Morley Arts Festival: 26th Sep – 31st Oct

Morley_Arts_Logo_MasterLeeds Libraries are delighted to be supporting the Morley Literature Festival again this year. The festival, starting today, is celebrating its 10th anniversary and to celebrate they have a new name and logo. From this year they become the Morley Arts Festival and their logo represents the wealth of literature, music, performance and more that feature as part of the programme this year.

We are hosting several of the events at Morley Library and we would love you to come along. The Edith Cavell Story (Wednesday 7th Oct) is a one woman performance by Julie Ann Cooper to tell the story of the nurse who came to be a matron working in Belgium and finally to her arrest during the First World War.

Morley based poet Susan Darlington will be leading a Poetry Workshop at the library on Saturday 31st October. The workshop will use everyday objects to stimulate a creative response and is suitable for beginners and experienced writers alike.

For further details about these events, and many more please go to the website; or to book tickets, follow this link.

Love Reading! Morley Town Hall, 5 October

The 2014 Morley Literaure Festival ProgrammeDon’t miss Morley Literature Festival’s first-ever Love Reading!

The event is the chance to enjoy an afternoon listening to a range of talented writers in an informal setting.

Sunday, 5th Oct , 13:30 – 16:30 at Where Morley Town Hall Price £6.00 / £7.00 on the door. Price includes refreshments and a free raffle ticket, booking details here.

Our programme features:

Cara Brennan – poet and author of ‘Damaged Dresses’. Cara was featured by Read Regional earlier this year ( and is a graduate of the Writing Squad. “Brennan is clearly a young writer who is capable of creating a world which is distinctly her own”, Sabotage Reviews

Susanna Meese, acclaimed traditional storyteller, short listed for the BASE (British Award for Storytelling Excellence) Award 2013. “Made me very excited to go and get storytelling” Yorkshire and the Humber Youth Libraries Group day school, May 2014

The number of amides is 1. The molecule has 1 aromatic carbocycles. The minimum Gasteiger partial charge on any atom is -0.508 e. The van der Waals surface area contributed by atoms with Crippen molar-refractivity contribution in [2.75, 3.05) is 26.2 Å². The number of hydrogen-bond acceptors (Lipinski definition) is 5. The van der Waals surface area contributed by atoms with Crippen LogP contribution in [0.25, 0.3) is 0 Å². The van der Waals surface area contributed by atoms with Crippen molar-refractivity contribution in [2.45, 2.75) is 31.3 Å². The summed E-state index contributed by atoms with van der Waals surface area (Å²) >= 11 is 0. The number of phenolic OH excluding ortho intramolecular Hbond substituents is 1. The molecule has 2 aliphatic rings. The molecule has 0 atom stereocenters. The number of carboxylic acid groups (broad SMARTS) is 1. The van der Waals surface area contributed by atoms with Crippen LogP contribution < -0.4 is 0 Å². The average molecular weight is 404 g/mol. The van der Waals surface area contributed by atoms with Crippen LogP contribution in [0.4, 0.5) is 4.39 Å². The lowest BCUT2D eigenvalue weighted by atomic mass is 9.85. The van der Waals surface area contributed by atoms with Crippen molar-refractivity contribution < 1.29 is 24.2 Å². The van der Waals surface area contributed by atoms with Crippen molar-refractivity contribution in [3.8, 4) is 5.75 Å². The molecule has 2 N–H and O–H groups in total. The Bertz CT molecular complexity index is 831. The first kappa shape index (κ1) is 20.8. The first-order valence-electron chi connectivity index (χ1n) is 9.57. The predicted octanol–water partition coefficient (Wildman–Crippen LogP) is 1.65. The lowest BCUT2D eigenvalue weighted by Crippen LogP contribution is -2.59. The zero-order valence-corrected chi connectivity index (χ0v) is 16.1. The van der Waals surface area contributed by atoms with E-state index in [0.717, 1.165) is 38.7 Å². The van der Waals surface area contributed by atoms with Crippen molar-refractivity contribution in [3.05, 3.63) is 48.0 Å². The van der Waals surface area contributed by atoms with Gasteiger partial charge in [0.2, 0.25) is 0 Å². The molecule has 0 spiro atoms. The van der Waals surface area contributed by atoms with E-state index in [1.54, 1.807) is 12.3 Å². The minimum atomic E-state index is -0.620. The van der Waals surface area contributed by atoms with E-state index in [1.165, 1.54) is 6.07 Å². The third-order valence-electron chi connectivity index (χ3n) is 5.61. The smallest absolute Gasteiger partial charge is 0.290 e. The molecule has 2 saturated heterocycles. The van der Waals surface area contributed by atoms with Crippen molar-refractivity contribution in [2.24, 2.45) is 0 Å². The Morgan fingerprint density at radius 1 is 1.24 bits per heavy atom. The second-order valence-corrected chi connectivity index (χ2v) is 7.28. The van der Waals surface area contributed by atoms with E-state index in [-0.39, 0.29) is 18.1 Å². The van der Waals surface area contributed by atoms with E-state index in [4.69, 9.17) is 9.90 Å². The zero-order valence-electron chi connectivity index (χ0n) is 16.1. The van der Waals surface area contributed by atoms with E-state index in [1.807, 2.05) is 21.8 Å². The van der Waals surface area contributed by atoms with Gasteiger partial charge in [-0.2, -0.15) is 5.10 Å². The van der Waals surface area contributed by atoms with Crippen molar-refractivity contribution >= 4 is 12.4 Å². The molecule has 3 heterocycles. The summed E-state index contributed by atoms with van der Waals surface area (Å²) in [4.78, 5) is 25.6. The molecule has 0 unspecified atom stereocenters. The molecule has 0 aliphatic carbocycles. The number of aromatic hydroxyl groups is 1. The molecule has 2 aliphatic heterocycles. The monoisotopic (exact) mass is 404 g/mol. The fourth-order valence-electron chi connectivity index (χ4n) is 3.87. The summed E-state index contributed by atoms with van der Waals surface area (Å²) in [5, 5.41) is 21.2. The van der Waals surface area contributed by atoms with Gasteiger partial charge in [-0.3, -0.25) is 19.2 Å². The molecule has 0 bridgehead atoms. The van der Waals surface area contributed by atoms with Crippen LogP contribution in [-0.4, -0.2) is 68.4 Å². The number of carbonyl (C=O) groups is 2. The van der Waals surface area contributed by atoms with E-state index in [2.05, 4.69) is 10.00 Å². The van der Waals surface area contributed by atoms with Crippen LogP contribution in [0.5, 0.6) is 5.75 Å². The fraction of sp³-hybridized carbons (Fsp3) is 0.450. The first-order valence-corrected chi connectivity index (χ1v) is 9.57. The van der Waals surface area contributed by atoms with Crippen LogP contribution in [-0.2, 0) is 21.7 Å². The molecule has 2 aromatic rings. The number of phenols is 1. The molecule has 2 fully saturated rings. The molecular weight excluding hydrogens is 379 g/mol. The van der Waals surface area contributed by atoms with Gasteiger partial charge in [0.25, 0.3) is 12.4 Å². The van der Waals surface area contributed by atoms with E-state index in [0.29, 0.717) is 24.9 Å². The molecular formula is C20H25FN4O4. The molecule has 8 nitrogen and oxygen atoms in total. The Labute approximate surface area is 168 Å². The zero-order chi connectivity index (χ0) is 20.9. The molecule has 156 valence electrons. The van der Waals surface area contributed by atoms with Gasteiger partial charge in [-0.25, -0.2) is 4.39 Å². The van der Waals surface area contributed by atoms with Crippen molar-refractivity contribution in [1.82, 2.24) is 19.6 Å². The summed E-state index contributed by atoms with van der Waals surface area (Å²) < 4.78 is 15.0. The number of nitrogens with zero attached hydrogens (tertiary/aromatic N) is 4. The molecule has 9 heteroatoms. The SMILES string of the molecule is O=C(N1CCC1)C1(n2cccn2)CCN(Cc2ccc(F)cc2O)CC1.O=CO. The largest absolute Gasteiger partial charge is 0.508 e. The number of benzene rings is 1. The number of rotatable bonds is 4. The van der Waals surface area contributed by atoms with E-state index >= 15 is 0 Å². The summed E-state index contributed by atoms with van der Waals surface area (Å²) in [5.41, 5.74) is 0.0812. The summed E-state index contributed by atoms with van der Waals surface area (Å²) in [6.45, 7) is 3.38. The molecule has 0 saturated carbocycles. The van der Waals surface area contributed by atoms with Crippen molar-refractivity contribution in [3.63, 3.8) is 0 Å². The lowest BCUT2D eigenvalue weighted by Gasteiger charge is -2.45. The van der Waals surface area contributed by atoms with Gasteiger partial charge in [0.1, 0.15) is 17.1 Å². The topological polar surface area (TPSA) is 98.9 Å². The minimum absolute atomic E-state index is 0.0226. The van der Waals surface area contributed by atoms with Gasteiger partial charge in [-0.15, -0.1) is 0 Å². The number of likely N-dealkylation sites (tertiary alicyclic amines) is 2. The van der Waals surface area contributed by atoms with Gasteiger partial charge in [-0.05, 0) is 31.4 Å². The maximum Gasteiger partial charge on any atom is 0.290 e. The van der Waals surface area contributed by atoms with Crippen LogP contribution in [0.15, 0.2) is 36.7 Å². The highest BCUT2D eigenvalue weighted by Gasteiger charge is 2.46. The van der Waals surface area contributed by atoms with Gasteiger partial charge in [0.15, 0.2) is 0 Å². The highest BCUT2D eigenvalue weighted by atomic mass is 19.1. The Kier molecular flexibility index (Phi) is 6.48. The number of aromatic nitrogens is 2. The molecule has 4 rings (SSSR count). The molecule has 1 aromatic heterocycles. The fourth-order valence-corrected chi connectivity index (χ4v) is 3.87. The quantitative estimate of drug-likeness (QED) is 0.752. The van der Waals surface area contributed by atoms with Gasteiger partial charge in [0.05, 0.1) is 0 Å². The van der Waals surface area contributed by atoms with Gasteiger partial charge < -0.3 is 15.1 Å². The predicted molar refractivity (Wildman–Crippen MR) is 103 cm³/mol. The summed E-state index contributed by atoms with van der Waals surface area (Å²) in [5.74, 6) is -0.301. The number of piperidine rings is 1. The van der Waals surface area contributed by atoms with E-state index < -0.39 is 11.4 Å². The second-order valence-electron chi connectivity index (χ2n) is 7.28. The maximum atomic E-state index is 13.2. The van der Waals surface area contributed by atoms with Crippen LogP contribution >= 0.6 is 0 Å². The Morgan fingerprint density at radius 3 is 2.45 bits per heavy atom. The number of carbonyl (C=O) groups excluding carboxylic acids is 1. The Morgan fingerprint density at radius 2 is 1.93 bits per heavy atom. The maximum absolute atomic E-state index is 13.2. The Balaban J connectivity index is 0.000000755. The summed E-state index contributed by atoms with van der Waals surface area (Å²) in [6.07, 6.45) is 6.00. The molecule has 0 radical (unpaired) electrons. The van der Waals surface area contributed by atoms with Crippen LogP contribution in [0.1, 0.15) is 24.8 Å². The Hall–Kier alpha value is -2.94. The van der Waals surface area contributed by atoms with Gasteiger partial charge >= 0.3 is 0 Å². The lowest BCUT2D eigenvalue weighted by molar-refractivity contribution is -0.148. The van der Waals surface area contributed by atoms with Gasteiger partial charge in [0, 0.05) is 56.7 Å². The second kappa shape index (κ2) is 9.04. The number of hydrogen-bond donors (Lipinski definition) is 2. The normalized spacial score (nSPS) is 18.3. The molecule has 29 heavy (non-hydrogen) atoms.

Crime writer Bea Davenport, who will be discussing her latest novel ‘This Little Piggy’. “In Too Deep’ is a thrilling crime novel, so suspenseful that…it’ll have you poring over its contents until 3am…” – Laura Steven, Living North Magazine

Deborah Swift, author of historical fiction, including ‘A Divided Inheritance’ who gets tons of 5* ratings from Leeds readers. ‘Another superbly researched and detailed novel by Swift. Filled with suspense, accuracy, real-to-life settings and characters, A Divided Inheritance will satisfy even the most discerning of history buffs.’ The Examiner

Morley Literature FestivalThe event also includes a book swap (bring an old favourite and exchange it for something completely different) a raffle and a literary quiz. Waterstones Leeds will be on hand with books for sale and signing by our guest authors.

Two great author events

alexWe’re really lucky to have two great author events coming up this and next Wednesday in libraries. Gavin Extence, author of ‘The Universe versus Alex Woods’ and Alison Taft, author of ‘Shallow be thy Grave’ and ‘Our father who art out there –somewhere’ and more will be at Central Library and Headingley Library, as part of the Headingley LitFest, respectively.

Gavin will be at the Central Library on Wednesday 12th March at 6.30pm (till 7.30pm). Event is free but ring to book

Alison will be at Headingley Library for ‘Lily Appleyard in Paris’ on 19th March at 7pm. It’s £4, to book

Gavin Extence was born in 1982 and grew up in Lincolnshire. As a youngster, he was a keen chess player, winning several national titles. He began writing his first novel after he had completed his PhD in Film Studies and was unable to find employment. The Universe Versus Alex Woods which is rated 5 stars by 6 readers, tracks wilful teenager Alex, who has a fascination with science and astronomy came about after he was put into a coma by a falling meteorite. When he breaks a window in next door’s greenhouse, his mother insists that he offers to help out his elderly neighbour. A remarkable friendship develops the youngster and the reclusive Mr Peterson, Vietnam veteran, amputee, dope smoker and dedicated fan of Kurt Vonnegut. The novel won Waterstones 11 literary prize for his first book

 taft Alison Taft was born and raised in Burnley and dreamed of becoming a writer ever since reading Harriet the Spy by torchlight under the bedcovers, aged eight. After completing a degree, she lived in Crete and spent time in the Middle and Far East. In the mid-nineties she was a keen supporter of the free party network. She has worked in a variety of jobs but after being sacked once too often for gross insubordination, Alison decided to heed the words of one employer who described her as ‘unmanageable’, and became a full time writer.

Alison now lives in Leeds with her partner and two children. She spends her evenings at the computer, sipping mint tea and plotting her revenge.

‘Shallow be thy Grave’  Half-sisters Lily and Fiona haven’t had the easiest of relationships – hardly surprising when they discovered each other’s existence only a year ago. But when Fiona disappears, and it’s all Lily’s fault, Lily knows she has no choice but to fly to Paris and track the wayward seventeen-year old down. Accompanied by her best friend Jo, Lily soon uncovers her sister’s secret life in the French capital. What does Fiona’s employer, the suave M. Beaumont, know about her disappearance? Who is the mysterious Bridget, and why is the Shadow Minister for Justice involved? As communism collapses around them, Lily learns disturbing truths about sibling rivalry, the international sex trade and the dark side of herself. Is Lily too late to save her sister and restore her fantasy of what a happy family should look like? Time is running out.